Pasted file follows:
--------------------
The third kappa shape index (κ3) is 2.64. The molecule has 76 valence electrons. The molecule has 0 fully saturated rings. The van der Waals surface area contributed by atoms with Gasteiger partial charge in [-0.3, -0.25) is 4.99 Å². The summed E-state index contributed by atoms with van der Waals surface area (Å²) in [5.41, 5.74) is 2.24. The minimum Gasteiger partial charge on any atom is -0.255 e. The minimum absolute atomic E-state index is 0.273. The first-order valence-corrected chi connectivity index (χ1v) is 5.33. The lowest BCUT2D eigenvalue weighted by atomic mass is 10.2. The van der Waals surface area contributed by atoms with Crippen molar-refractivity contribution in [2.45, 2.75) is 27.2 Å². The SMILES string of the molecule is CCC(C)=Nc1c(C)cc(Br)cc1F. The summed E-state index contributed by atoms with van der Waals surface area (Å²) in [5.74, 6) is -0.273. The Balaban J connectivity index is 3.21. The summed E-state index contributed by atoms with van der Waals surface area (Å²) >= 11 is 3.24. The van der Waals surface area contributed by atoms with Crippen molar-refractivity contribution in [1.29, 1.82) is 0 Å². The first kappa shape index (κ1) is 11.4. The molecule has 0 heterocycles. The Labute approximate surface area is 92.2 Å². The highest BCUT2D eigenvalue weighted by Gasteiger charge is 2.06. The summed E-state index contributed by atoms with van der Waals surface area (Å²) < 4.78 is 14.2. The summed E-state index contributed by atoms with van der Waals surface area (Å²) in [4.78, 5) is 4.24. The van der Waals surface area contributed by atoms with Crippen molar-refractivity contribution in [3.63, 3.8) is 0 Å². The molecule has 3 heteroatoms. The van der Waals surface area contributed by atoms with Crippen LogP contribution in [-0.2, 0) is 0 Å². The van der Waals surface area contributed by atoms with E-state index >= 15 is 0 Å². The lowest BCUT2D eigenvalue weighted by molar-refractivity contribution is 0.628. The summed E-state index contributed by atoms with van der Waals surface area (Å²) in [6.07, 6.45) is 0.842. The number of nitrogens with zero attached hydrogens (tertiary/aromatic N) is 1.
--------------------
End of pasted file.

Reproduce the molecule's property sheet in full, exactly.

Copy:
The third kappa shape index (κ3) is 2.64. The molecule has 76 valence electrons. The molecule has 0 fully saturated rings. The van der Waals surface area contributed by atoms with Gasteiger partial charge in [-0.3, -0.25) is 4.99 Å². The summed E-state index contributed by atoms with van der Waals surface area (Å²) in [5.41, 5.74) is 2.24. The minimum Gasteiger partial charge on any atom is -0.255 e. The minimum absolute atomic E-state index is 0.273. The first-order valence-corrected chi connectivity index (χ1v) is 5.33. The lowest BCUT2D eigenvalue weighted by atomic mass is 10.2. The van der Waals surface area contributed by atoms with Crippen molar-refractivity contribution in [2.45, 2.75) is 27.2 Å². The SMILES string of the molecule is CCC(C)=Nc1c(C)cc(Br)cc1F. The summed E-state index contributed by atoms with van der Waals surface area (Å²) in [5.74, 6) is -0.273. The Balaban J connectivity index is 3.21. The summed E-state index contributed by atoms with van der Waals surface area (Å²) >= 11 is 3.24. The van der Waals surface area contributed by atoms with Crippen molar-refractivity contribution in [1.29, 1.82) is 0 Å². The first kappa shape index (κ1) is 11.4. The molecule has 0 heterocycles. The Labute approximate surface area is 92.2 Å². The highest BCUT2D eigenvalue weighted by Gasteiger charge is 2.06. The summed E-state index contributed by atoms with van der Waals surface area (Å²) < 4.78 is 14.2. The summed E-state index contributed by atoms with van der Waals surface area (Å²) in [4.78, 5) is 4.24. The van der Waals surface area contributed by atoms with Crippen molar-refractivity contribution in [3.63, 3.8) is 0 Å². The molecule has 3 heteroatoms. The van der Waals surface area contributed by atoms with Crippen LogP contribution in [-0.2, 0) is 0 Å². The van der Waals surface area contributed by atoms with E-state index >= 15 is 0 Å². The lowest BCUT2D eigenvalue weighted by molar-refractivity contribution is 0.628. The summed E-state index contributed by atoms with van der Waals surface area (Å²) in [6.07, 6.45) is 0.842. The number of nitrogens with zero attached hydrogens (tertiary/aromatic N) is 1.